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Baker v. Bridgestone – When You Don’t File for Workers’ Comp Benefits Immediately

There are some work injuries where one knows immediately the effects are serious and lasting. However, there are other situations in which the injury may well be serious, but the worker may not instantly know it’s disabling.tires

That’s why it’s important to report each and every injury and to consult with a workers’ compensation attorney, in the event it becomes necessary to file a claim for medical benefits and wage loss.

In the recent case of Baker v. Bridgestone, an employer sought to cut medical benefits to an injured worker for whom it had covered after a back injury. The problem was, he hadn’t formally filed a workers’ compensation claim, and once the two-year statute of limitations for such claims was up, the employer asserted it would no longer cover the worker’s medical benefits. It had never up to that point covered lost wages when he had to miss work for the injury. 

While the commission sided with employer in terminating benefits, the Iowa Supreme Court reversed.

According to court records, plaintiff was working at a tire manufacturing plant in Des Moines when he strained his back on-the-job. At the time of the injury, he’d worked there for 16 years. While working as a maintenance mechanic, he often had to work in physically awkward positions to reach the machines. In May 2010, he hurt his back when he bent over to pick up a tool. He inadvertently stepped on a lanyard that was hooked to his chest, and when he stood up, the lanyard under his foot pulled him to the ground and he rolled over. He immediately experienced pain in his back, and reported the injury right away to his supervisor.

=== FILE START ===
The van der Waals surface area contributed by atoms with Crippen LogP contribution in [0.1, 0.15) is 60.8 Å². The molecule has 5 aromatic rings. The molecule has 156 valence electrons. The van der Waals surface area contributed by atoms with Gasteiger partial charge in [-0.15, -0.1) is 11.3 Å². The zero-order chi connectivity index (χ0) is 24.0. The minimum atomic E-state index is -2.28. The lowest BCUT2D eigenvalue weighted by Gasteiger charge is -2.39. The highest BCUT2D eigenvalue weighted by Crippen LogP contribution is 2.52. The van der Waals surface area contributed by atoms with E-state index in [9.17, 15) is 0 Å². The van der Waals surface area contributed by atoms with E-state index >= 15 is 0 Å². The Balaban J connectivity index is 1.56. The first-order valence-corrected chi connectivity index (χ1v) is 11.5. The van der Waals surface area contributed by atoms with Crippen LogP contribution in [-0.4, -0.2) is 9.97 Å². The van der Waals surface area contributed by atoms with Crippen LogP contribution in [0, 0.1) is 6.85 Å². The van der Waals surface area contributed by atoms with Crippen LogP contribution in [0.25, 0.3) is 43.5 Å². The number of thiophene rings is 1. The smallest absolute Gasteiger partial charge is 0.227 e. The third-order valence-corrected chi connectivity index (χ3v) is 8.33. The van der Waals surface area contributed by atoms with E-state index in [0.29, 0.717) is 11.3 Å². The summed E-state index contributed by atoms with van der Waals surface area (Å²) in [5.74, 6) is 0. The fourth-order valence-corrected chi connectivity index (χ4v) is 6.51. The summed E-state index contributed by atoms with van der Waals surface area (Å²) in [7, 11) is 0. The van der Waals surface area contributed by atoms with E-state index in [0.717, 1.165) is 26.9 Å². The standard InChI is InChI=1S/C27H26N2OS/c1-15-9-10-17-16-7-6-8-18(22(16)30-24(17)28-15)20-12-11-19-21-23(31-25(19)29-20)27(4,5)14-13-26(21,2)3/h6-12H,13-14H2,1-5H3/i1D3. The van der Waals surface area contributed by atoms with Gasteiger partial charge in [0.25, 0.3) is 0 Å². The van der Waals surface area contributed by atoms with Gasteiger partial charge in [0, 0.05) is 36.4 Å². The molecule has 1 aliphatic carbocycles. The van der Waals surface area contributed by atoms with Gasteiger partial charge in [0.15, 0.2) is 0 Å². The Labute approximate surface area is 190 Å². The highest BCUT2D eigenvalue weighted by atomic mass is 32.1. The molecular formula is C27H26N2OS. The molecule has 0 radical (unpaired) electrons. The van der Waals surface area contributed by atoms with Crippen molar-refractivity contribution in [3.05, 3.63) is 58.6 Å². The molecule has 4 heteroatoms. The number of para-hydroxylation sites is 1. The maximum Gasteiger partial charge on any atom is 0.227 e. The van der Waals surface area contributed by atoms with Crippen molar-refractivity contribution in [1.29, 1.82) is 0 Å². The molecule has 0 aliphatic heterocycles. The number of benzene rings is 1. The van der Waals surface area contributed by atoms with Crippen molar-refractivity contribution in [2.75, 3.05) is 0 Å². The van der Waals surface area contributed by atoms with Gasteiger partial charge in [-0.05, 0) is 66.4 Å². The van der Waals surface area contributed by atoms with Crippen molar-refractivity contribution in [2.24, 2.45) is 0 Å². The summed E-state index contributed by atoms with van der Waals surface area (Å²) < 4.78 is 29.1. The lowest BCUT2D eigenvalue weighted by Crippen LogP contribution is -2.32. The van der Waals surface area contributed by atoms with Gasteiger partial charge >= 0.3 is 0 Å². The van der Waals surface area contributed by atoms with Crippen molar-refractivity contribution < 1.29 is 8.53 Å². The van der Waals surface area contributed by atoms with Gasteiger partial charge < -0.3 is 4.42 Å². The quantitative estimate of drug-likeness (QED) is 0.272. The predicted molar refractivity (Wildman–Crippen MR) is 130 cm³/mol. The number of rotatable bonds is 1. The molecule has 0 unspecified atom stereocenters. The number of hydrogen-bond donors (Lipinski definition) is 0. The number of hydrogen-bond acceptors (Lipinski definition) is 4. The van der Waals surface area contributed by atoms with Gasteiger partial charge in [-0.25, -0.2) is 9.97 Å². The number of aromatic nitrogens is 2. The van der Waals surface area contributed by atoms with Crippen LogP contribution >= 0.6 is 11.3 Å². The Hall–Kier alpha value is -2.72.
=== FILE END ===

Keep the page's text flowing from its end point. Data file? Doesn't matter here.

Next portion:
He went back to work after reporting the injury, and began seeing the plant physician. The doctor recommended stretches, acetaminophen and ice for discomfort. He was advised to “work at his own pace.”

Although worker knew he was in some pain right after falling, he didn’t see that as being something that would have a long-term impact on his ability to work.

But the pain didn’t go away. He was prescribed physical therapy. X-rays of his back revealed he did have mild degenerative changes, and the doctor prescribed pain medication. He was released for regular duty. But then in January 2011, he was referred to a pain management specialist. It was around this time he realized his back injury was going to affect his future job performance and his life in general.

The company continued paying for his medical treatment, but it didn’t pay him lost wages or compensation benefits when he missed work for surgery or general pain.

In May 2012, the company informed worker it was no longer going to pay for his medical bills because the statute of limitations had expired on any workers’ compensation claim.

Plaintiff continued seeking treatment, but that was paid for through his own health insurance. The following month, he filed a claim for workers’ compensation benefits. He alleged the 2010 injury but also a cumulative injury that occurred the same month he filed.

Deputy commissioner ruled the two-year statute of limitations barred the claim because worker should have known his injuries were serious long before he filed the claim, since he had sought medical treatment and the doctor had imposed “work restrictions” by telling him to work at his own pace.

The district court reversed, finding the discovery rule could apply to claims stemming from a single event.

The company appealed, but the Iowa Supreme Court affirmed, finding the worker did not know his injuries were serious until some time after he was first hurt. Thus, his timeline to file a claim was extended.

For information on Atlanta work injury compensation, contact J. Franklin Burns, P.C., at 1-404-303-7770.

Additional Resources:

Baker v. Bridgestone, Dec. 18, 2015, Iowa Supreme Court

More Blog Entries:

King v. CompPartners – Workers Must be Weaned Gradually From Powerful Drugs, Jan. 24, 2016, Georgia Work Injury Lawyer Blog